The assumption that minorities, particularly Blacks, are not adequately prepared for college and are consequently undeserving of the same college opportunities as whites illustrates a need for our nation to further discuss, and define, race issues. Although the evidence demonstrating Black’s competence and comparable ability with whites exists, stereotypes, which suggest that Blacks are only able to gain admission to colleges through the use of Affirmative Action, remain prevalent on college campuses and throughout the general United States population. A study conducted by Daniel Solorzano from the University of California at Los Angeles, Miguel Ceja from the University of California at Davis, and Tara Yosso from the University of California at Santa Barbara provides examples of these negative stereotypes. A Black female’s experience revealed that “[m]ost of my experience in regards to racism have come from students… Like, a couple of our class discussions were about the whole Proposition 209 issue and affirmative action, and [the White] students really thought that the only reason Black students were getting into these universities was because of affirmative action. A lot of them could not fathom that we earned our way here” (67). As Black students, we can relate to her experience because we have gone through similar situations in our lives. Even at Stanford, we sometimes feel that we have to work twice as hard as other students to prove our worth. Experiences like these, in which Blacks feel as if they are constantly being looked upon as Affirmative Action admits, whether accurate or not, shows that there are misconceptions on both sides of the issue that need to be corrected, and the only effective way to correct these misconceptions is to sit down and engage in an open dialogue.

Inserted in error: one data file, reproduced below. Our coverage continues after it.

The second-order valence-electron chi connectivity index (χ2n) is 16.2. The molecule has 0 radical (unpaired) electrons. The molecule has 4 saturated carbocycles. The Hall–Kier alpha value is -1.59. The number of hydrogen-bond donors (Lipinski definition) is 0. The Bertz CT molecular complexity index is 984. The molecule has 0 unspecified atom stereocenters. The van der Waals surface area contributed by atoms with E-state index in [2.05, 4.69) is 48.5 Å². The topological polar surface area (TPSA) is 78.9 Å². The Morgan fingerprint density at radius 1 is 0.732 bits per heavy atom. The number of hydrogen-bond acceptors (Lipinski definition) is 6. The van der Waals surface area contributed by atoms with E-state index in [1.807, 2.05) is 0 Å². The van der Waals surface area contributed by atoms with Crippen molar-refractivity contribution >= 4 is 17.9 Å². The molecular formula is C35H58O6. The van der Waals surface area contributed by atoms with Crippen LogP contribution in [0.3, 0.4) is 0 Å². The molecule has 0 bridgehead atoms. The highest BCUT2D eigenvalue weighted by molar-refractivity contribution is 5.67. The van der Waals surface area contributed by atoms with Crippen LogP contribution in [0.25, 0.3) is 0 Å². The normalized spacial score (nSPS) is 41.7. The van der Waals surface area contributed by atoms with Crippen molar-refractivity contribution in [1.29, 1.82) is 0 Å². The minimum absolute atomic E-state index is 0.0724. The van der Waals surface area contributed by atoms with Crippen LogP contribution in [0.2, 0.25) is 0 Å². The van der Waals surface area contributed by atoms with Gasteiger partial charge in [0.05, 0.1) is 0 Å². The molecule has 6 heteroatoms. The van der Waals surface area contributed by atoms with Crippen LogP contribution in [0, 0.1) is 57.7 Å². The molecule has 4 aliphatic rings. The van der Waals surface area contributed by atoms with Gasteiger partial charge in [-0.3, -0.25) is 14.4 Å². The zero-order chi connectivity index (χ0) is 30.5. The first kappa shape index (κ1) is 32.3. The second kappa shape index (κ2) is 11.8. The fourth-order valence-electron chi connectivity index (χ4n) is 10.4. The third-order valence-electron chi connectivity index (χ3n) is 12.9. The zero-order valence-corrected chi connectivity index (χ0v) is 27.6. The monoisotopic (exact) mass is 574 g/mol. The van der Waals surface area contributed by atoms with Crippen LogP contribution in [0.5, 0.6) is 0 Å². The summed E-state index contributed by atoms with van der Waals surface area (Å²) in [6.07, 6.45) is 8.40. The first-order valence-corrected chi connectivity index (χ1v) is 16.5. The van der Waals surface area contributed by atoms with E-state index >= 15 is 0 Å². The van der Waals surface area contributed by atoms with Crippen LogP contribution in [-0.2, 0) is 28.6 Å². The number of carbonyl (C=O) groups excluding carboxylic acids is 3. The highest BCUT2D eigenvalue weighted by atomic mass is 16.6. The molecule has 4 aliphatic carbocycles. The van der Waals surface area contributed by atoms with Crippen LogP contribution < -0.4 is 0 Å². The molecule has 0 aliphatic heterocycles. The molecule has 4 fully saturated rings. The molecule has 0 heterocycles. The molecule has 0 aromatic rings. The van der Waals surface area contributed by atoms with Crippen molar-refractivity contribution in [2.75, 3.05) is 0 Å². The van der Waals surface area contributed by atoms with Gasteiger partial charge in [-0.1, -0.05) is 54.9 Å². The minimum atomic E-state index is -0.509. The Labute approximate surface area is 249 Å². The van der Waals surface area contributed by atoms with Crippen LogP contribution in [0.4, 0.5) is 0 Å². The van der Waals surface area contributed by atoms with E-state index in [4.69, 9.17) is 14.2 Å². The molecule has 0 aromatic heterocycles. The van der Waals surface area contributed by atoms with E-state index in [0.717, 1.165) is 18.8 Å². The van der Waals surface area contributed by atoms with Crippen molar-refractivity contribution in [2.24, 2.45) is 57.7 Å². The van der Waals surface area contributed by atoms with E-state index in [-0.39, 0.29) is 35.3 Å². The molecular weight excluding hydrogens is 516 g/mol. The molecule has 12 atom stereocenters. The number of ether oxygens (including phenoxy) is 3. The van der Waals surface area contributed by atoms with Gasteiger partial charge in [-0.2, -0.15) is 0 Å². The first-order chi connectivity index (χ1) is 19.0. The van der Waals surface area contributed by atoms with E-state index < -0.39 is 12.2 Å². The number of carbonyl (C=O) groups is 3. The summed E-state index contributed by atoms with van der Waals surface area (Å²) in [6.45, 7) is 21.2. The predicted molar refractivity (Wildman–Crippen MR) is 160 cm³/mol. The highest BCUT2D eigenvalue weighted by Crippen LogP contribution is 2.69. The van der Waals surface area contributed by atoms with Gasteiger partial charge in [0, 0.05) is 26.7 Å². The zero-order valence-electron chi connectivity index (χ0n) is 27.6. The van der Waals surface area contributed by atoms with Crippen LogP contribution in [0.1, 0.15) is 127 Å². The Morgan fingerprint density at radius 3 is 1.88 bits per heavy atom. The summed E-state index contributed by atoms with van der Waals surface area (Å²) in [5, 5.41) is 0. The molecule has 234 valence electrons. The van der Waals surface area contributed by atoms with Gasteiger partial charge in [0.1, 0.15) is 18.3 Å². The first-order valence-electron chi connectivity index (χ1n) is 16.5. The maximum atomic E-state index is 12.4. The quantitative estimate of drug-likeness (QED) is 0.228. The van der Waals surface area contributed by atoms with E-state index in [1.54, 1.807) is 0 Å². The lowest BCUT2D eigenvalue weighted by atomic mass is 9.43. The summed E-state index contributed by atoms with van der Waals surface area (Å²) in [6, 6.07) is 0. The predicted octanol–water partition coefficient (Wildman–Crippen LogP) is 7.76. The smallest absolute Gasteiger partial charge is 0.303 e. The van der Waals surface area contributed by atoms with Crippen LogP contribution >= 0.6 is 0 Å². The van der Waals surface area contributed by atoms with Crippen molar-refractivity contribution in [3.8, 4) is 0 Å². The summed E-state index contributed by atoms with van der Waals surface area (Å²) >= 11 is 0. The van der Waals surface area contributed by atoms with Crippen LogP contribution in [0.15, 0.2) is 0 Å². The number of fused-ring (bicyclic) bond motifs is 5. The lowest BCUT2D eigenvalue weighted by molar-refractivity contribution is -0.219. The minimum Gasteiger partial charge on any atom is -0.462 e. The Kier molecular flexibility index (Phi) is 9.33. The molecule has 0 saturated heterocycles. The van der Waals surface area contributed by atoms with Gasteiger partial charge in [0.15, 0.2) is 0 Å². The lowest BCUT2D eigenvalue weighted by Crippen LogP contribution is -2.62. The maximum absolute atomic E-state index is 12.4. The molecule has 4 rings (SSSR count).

Ward Connerly’s idea of ignoring one’s race and focusing on the “individuals and their individual humanity, we are creating equal, and thereby inviting those principles present since the American founding to come inside our contemporary American home” (Connerly 24) is flawed to some extent. He feels that race does not accurately define an individual, “predict the fears you will have to face, the obstacles you will have to overcome, and the strengths you will discover along your journey” (Connerly 24). Although Connerly’s ideas are noble, they ignore the reality of the world in which we live. For a majority of people, their race and ethnicity makes up a large part of the light in which they see themselves. Without their culture, the character and personality would be different in a variety of ways. John Ladd agrees that race is an important part of an individual. Research suggests that social “groups only become distinguished and identified, say as races, in contrast to another group, say the majority, who regard themselves as raceless […] it should be obvious that racial identification is a crucial aspect of an individual’s being a member of a race, or, as the case may be, of several races. Therefore, to deny racial identification to an individual is either to deny the existence of that individual’s race or to declare it morally insignificant or morally reprehensible” (Ladd 218). The colorblind approach to college admissions that Connerly proposes, is flawed because in addition to asking one to forget that they are Black, Latino, or any other race, and ignoring a large part of their identity, Connerly’s approach avoids addressing the underlying racial issues in our country. Using a colorblind approach to college admissions not only reduces the chances of increasing diversity in colleges and accumulating the knowledge gained from interactions between people of different races, but it also prevents people from engaging in dialogues that may help to ultimately destroy several unjustified biases. Since college is a period where people grow and change their ways of thinking, it is also an excellent time for people to engage in racial dialogues and attempt to solve the racial dilemma in our country. Although racism has always been, and may even continue to be an underlying problem in American society, people can help to gradually eliminate racism by using casual conversations to better understand other people’s opinions, races, and most importantly, culture.